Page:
May 13, 2008

Oakie Masters Series

Comic Genius James L. Brooks Inaugurates Annual Lecture Event

By Mel Cowan

USC students enjoyed a wide-ranging lecture and discussion with Oscar and Emmy award-winning writer/director/producer James L. Brooks (Broadcast News, Taxi ) on May 2 as part of the inaugural event of the Jack Oakie and Victoria Horne Oakie Masters Lecture Series, hosted by the School of Cinematic Arts.

Writer/producer/director James L. Brooks, inaugural Oakie Masters Lecture  Series speaker.
The series, which will bring leading filmmakers and artists to the school to speak on a topic of their choosing, is also meant to celebrate the legacy of actor and philanthropist Jack Oakie. A beloved performer from the vaudevillian tradition who appeared in 87 films, Oakie was nominated for an Academy Award as Best Supporting Actor for his role as Il Duce of Bacteria in the 1940 Charlie Chaplin film, The Great Dictator.

“Both James Brooks and Jack Oakie’s work spanned film and television, and encompassed everything from screwball slapstick to savage satire,” Dean Elizabeth M. Daley told the audience that filled Frank Sinatra Hall in the Norris Theatre Complex. “They’ve contributed so much to the art form of cinema and it’s fitting to celebrate them in tandem.”

The School of Cinematic Arts partnered with Victoria Horne Oakie in 1981, and subsequently the Oakie Foundation, to support SCA students from across all six of the school’s divisions. To date, 38 awards have been presented.

Brooks took the stage and introduced material from Taxi, the beloved Emmy- and Golden Globe-winning series which ran from 1978 to 1983. The writer/producer spoke warmly of his years on the show. “It truly was the best job in the world. I loved the pace of having to create a show every eight days, and working through the night with the writers to make it happen for these amazing actors.”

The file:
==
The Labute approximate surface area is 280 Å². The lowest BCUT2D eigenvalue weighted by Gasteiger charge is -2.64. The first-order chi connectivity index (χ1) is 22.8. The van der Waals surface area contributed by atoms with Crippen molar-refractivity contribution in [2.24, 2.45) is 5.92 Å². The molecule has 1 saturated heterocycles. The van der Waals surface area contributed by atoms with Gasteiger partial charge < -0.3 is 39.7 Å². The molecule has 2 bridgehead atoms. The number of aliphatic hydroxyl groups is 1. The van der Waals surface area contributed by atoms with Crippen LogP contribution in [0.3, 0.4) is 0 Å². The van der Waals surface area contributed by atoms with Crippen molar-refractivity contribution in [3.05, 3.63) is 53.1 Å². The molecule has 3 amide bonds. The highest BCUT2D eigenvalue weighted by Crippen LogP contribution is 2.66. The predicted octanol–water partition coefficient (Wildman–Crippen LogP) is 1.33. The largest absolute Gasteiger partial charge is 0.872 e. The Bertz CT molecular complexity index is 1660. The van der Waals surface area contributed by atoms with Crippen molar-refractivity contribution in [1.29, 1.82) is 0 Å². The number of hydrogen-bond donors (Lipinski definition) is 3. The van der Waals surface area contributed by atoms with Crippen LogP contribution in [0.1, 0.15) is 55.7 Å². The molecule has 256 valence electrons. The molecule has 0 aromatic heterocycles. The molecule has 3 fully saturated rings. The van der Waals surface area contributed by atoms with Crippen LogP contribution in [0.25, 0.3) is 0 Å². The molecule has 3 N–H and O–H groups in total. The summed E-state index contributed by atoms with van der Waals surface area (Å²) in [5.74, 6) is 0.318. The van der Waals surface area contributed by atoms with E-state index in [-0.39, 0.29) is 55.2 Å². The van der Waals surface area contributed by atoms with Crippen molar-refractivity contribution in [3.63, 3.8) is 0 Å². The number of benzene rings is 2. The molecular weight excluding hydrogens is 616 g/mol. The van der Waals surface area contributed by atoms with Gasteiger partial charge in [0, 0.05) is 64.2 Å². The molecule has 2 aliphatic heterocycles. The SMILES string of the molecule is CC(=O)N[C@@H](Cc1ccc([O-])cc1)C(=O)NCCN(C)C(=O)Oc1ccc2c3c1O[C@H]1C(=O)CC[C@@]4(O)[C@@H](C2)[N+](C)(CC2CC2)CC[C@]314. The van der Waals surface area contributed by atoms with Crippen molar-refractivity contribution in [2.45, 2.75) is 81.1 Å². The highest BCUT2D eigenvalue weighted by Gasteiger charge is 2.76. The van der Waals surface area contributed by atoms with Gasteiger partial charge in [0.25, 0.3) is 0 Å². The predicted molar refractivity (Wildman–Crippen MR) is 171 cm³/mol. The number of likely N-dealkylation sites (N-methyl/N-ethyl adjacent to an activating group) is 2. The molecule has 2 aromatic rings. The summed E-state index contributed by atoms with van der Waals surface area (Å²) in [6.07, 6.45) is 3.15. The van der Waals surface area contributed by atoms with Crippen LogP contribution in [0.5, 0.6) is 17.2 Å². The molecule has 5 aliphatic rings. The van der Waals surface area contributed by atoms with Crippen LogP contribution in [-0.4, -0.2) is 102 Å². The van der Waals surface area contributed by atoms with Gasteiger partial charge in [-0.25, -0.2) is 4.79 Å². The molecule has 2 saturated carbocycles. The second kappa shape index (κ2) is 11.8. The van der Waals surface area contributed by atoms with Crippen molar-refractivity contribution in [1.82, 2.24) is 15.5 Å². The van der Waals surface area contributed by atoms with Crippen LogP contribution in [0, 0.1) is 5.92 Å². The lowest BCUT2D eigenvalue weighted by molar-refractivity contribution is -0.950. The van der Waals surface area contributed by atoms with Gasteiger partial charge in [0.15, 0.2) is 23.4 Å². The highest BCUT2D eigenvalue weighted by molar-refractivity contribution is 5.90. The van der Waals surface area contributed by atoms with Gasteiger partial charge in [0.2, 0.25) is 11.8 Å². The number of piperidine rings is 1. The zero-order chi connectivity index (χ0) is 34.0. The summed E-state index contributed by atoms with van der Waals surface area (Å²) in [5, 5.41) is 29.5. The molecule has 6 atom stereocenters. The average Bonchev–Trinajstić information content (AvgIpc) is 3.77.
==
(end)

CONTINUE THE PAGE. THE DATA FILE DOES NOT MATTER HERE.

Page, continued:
Speaking with moderator and Writing Division Chair Jack Epps, Jr., after screening the episodes, Brooks discussed his strategy for working with actors. “Actors are the heart blood of film and television. I audition very carefully, because it’s a sign of respect for the actor, but also because I want to get the very best performances from the people I work with.”
Jack Oakie and Victoria Horne Oakie Foundation

Brooks emphasized the value of open-minded collaboration in his projects. “The best scenes I’ve worked on are the ones where I’ve shown up with an idea of how it’s going to be, and maybe the writers or the actors have shown up with their idea of how it will be, but together, we all come up with something completely different and new. Those are the great scenes.”

When asked whether he had any advice for young writers, Brooks replied, “Just appreciate that you can be a writer. Enjoy your freedom of thought.” Regarding the writing process, Brooks admitted to bouts of self-doubt, but ultimately said, “I have to sit here with the illusion that my first draft will be all I need.”

Opening up for a Q&A, Brooks discussed the role of improvisation with regards to writing, confessing his love for the Judd Apatow-produced film Superbad, hailing its “incredible monologues” saying, “anything that works that well, even if it is improvised, counts as writing in my book.”

He also revealed that the long-gestating Simpsons movie had over 100 distinct drafts, but that when it came time to market the film, “it was like a dream. It was the first time I’ve had a collegial, working relationship with a marketing team where we actually collaborated on the way we wanted people to think about the film.”

Sarah Tarkoff, screenwriting junior, warmed to Brooks’ take on expressing oneself through scripted work. “He pointed out that on some level, all writing is personal writing. If it’s a story you’re choosing to tell, some of you is going to make it into that script.”

Before adjourning the discussion for a reception in the Queen’s Courtyard, Brooks was asked what he thought about the hot topic of media convergence. The veteran filmmaker just smiled and said, “Everything’s going to be fine. It’s going to be just fine.”